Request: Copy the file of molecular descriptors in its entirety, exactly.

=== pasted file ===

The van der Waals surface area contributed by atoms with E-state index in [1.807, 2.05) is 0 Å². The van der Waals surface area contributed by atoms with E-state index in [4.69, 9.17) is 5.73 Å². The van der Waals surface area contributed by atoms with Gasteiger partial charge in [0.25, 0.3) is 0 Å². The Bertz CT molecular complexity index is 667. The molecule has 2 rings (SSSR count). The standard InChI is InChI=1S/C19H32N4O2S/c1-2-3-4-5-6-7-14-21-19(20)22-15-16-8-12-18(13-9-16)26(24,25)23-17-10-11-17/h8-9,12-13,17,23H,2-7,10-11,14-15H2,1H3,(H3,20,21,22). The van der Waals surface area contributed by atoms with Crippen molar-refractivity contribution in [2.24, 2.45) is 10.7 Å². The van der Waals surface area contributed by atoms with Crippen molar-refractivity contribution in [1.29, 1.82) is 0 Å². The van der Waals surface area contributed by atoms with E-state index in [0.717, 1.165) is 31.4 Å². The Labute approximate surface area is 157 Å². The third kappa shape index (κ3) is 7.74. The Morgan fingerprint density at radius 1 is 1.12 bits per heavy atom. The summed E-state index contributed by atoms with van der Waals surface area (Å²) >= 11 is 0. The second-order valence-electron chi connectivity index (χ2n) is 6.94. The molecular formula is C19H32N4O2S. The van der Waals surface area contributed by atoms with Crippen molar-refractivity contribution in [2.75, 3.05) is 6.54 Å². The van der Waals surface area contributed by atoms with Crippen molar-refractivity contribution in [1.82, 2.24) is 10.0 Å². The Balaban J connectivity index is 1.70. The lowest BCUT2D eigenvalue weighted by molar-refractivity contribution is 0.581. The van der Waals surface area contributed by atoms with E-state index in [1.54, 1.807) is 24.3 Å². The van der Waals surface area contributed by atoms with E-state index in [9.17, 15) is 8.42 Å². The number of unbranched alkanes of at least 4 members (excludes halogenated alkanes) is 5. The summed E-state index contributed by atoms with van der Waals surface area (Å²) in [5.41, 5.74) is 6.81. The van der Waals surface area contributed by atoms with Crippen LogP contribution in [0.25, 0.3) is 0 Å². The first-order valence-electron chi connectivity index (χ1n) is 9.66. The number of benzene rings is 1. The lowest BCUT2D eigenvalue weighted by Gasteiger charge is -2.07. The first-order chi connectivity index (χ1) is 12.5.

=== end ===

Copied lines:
The van der Waals surface area contributed by atoms with E-state index in [1.807, 2.05) is 0 Å². The van der Waals surface area contributed by atoms with E-state index in [4.69, 9.17) is 5.73 Å². The van der Waals surface area contributed by atoms with Gasteiger partial charge in [0.25, 0.3) is 0 Å². The Bertz CT molecular complexity index is 667. The molecule has 2 rings (SSSR count). The standard InChI is InChI=1S/C19H32N4O2S/c1-2-3-4-5-6-7-14-21-19(20)22-15-16-8-12-18(13-9-16)26(24,25)23-17-10-11-17/h8-9,12-13,17,23H,2-7,10-11,14-15H2,1H3,(H3,20,21,22). The van der Waals surface area contributed by atoms with Crippen molar-refractivity contribution in [2.24, 2.45) is 10.7 Å². The van der Waals surface area contributed by atoms with Crippen molar-refractivity contribution in [1.29, 1.82) is 0 Å². The van der Waals surface area contributed by atoms with E-state index in [0.717, 1.165) is 31.4 Å². The Labute approximate surface area is 157 Å². The third kappa shape index (κ3) is 7.74. The Morgan fingerprint density at radius 1 is 1.12 bits per heavy atom. The summed E-state index contributed by atoms with van der Waals surface area (Å²) >= 11 is 0. The second-order valence-electron chi connectivity index (χ2n) is 6.94. The molecular formula is C19H32N4O2S. The van der Waals surface area contributed by atoms with Crippen molar-refractivity contribution in [2.75, 3.05) is 6.54 Å². The van der Waals surface area contributed by atoms with Crippen molar-refractivity contribution in [1.82, 2.24) is 10.0 Å². The Balaban J connectivity index is 1.70. The lowest BCUT2D eigenvalue weighted by molar-refractivity contribution is 0.581. The van der Waals surface area contributed by atoms with E-state index in [1.54, 1.807) is 24.3 Å². The van der Waals surface area contributed by atoms with E-state index in [9.17, 15) is 8.42 Å². The number of unbranched alkanes of at least 4 members (excludes halogenated alkanes) is 5. The summed E-state index contributed by atoms with van der Waals surface area (Å²) in [5.41, 5.74) is 6.81. The van der Waals surface area contributed by atoms with Crippen LogP contribution in [0.25, 0.3) is 0 Å². The first-order valence-electron chi connectivity index (χ1n) is 9.66. The number of benzene rings is 1. The lowest BCUT2D eigenvalue weighted by Gasteiger charge is -2.07. The first-order chi connectivity index (χ1) is 12.5.